by Kyle Sweet, Florida Master Naturalist
The Giant Leather Fern, Acrostichum danaeifolium, is a large wetland plant with dark brown spores on the underside of the leaves that give it a leathery brown appearance. Perfectly named, the Giant Leather Fern is a Florida native and the largest fern growing in our state.
The Giant Leather Fern, like many Floridians, has limited cold tolerance and due to this, is only found in Florida. Beyond the United States, this large fern can be found throughout the Caribbean, Mexico, Central America and from South America to Brazil.
It’s typically found in freshwater wetlands, including hammocks and cypress swamps, but it can tolerate enough salt that it will grow in mangrove swamps as well. In either habitat, it requires mostly sun throughout the entire year as well as constantly wet soil. Often, along the edges of properties, especially those that border along natural wetland areas on Sanibel, these ferns can be very successful and require limited maintenance compared to other plants in the landscape.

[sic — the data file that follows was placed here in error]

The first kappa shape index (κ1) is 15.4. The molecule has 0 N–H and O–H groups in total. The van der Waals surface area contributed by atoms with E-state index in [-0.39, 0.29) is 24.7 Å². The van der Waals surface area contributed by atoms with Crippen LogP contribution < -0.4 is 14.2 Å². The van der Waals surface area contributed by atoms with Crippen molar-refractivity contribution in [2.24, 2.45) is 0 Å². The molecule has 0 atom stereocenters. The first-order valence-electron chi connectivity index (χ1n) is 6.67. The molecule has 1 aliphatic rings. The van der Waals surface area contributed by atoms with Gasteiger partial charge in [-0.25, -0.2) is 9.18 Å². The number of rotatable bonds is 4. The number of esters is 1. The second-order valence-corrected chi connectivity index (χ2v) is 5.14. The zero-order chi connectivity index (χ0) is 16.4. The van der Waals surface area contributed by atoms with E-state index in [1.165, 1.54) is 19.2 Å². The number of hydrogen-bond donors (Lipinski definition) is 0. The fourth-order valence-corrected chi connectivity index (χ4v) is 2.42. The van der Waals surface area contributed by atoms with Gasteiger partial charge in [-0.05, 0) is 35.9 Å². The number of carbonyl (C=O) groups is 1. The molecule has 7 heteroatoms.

Reaching heights of 6-12’ and widths of up to 10’ , the Giant Leather fern can provide the look of a large shrub and for that “ tough to grow” area of your native Sanibel Landscape, could be looked at as an interesting specimen plant.
As it matures, pups ( small leather ferns ) will emerge around the bottom edges of the plant. These can be easily transplanted throughout your landscape into similar areas with wet conditions, keeping in mind to give these small plants plenty of room to grow to their mature size.
The winter in Southwest Florida is the driest time of the year and if that stubborn wet area is still around now, the Giant Leather Fern may be the perfect native plant to add to your landscape to handle the wet winter and possibly standing water in the summer months. Give Leather Fern a try!
Are these rather thick and fleshy looking when young?